The Source for Neurovascular News and Education

June 06, 2020

Key Points:

  • Researchers use ESCAPE trial data to chart stroke severity over time
  • NIHSS score at 2 days foretells mRS score at 90 days


Early improvement following treatment for acute ischemic stroke is highly predictive of long-term functional outcome, according to an analysis published online December 6, 2016, in Stroke.

Michael D. Hill, MD, of the University of Calgary (Calgary, Canada), and colleagues used data from the ESCAPE trial to compare the accuracy of early, serial longitudinal National Institutes of Health Stroke Scale (NIHSS) measurements with other early markers of stroke severity posttreatment at predicting subjects’ 90-day stroke outcome.  

NIHSS scores were assessed at baseline and again at 1, 2, 5, 30, and 90 days. Subjects’ functional outcome was assessed using the modified Rankin Scale (mRS) at baseline, 30 days, and 90 days.

Investigators identified 3 distinct trajectories of NIHSS score over the first 2, 5, and 30 days: large improvement (41.6%), minimal improvement (31.1%), and no improvement (27.3%). Patients in the large-improvement group were more likely to exhibit good outcomes after 90 days than those in the minimal improvement or no improvement subgroup.

Those with large improvements in NIHSS score were more likely to be younger (P = .02), have had a lower baseline NIHSS (P < .01), have fewer internal carotid artery occlusions (P < .01), and a better ASPECTS (P < .01). They were also more likely to have received endovascular treatment (P < .01) and intravenous tPA (P = .05).

At 84.5%, the 2-day NIHSS trajectory was more accurate at predicting 90-day outcome than were NIHSS score at baseline, at 24 hours, the change between baseline and 24 hours, and infarct volume. This pattern held true with and without adjustment for other baseline characteristics including age, sex, ASPECTS, baseline occlusion, and intravenous alteplase. The improvement in predictive value that occurred with the addition of 5 and 30 day NIHSS assessments was negligible.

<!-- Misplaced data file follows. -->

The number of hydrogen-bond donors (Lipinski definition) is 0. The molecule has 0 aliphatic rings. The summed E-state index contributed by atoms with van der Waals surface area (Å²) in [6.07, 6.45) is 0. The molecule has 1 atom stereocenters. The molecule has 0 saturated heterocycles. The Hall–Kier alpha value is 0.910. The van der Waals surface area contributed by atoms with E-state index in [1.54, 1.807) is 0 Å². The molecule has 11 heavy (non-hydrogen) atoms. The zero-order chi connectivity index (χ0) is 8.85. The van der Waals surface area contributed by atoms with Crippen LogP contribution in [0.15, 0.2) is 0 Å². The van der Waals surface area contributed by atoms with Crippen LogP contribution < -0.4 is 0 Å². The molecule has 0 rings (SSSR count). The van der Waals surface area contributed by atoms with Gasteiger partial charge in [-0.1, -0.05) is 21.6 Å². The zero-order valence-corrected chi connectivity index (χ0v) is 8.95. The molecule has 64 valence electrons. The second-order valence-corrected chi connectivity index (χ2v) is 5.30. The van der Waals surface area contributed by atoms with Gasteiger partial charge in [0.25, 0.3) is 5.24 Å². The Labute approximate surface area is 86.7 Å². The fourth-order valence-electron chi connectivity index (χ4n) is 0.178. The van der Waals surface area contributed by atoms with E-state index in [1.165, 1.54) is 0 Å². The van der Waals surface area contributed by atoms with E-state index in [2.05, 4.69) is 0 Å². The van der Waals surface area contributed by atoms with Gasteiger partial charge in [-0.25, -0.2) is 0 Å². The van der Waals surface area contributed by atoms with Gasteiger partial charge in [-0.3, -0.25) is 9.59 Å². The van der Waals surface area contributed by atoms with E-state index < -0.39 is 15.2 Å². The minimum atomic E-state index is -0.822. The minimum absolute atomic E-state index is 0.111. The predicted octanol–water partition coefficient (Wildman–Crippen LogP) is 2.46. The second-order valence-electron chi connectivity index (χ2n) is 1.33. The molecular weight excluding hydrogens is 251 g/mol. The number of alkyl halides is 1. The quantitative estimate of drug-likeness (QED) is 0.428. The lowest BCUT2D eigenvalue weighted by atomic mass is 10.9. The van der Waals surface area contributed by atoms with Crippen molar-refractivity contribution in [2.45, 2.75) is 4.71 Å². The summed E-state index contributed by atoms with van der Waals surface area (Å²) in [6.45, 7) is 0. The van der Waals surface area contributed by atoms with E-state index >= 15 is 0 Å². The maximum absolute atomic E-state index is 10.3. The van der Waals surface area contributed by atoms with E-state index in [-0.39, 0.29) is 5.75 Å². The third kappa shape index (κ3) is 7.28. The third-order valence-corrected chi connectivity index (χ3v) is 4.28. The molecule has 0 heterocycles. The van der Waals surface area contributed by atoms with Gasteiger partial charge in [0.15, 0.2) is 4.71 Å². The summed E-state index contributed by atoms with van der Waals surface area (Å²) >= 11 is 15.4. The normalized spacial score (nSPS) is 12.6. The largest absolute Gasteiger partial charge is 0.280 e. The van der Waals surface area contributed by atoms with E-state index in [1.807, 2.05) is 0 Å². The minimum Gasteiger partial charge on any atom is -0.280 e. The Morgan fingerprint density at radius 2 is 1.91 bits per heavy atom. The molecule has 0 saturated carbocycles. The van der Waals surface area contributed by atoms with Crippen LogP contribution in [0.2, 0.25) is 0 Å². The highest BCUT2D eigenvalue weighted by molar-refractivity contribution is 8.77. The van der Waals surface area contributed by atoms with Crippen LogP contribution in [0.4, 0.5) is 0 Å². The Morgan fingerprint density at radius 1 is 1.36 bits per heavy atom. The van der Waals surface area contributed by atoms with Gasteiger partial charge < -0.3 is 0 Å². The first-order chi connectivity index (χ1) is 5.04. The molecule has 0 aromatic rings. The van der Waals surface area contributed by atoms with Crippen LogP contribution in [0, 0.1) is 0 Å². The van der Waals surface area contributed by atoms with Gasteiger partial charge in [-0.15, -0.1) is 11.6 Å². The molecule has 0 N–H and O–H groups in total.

Potential New Endpoint for Clinical Trials

“We show that much of the improvement in acute stroke treatment occurs in the first few days,” Dr. Hill told Neurovascular Exchange in an email. “Outcomes determined at 48 hours are highly predictive of long-term outcome. This kind of prognostic information really helps in sorting out disposition from hospital.”

In a telephone interview with Neurovascular Exchange, accompanying editorialist Italo Linfante, MD, of the Herbert Wertheim College of Medicine and Baptist Hospital (Miami, FL), extrapolated on this notion.

Currently, Dr. Linfante explained, most clinical trials depend on 90-day mRS to determine outcomes. If a highly reliable marker of outcome could be determined much sooner than 90 days, this would drastically increase the efficiency of clinical trials and reduce their cost. Serial NIHSS scores fit the bill perfectly, because they are easy to measure and, according to this analysis, are highly predictive of 90-day mRS when recorded over the first 48 hours.

“Hopefully,” he said, “we can replicate these data and use this instrument to reduce the number of patients we need to enroll in clinical trials,” what with less potential for losing them to follow-up over the 90-day time horizon.

Serial NIHSS scores can also be used clinically, he added, as a prognostic indicator and decision-making tool. They much easier and less expensive to obtain than other markers such as infarct volume MRI.

 

 


Sources:

Sajobi TT, Menon BK, Wang M, et al. Early trajectory of stroke severity predicts long-term functional outcomes in ischemic stroke subjects: results from the ESCAPE trial (Endovascular Treatment for Small Core and Anterior Circulation Proximal Occlusion with Emphasis on Minimizing CT to Recanalization Times). Stroke. 2016;Epub ahead of print.

 Linfante I, Dabus G. Predicting outcomes in the era of endovascular therapy. Stroke. 2016;Epub ahead of print.

 

Disclosures:

  • Dr. Hill reports receiving grants from Medtronic (Covidien).
  • Dr. Linfante reports being a consultant for Medtronic, Stryker, and Penumbra.

 

 

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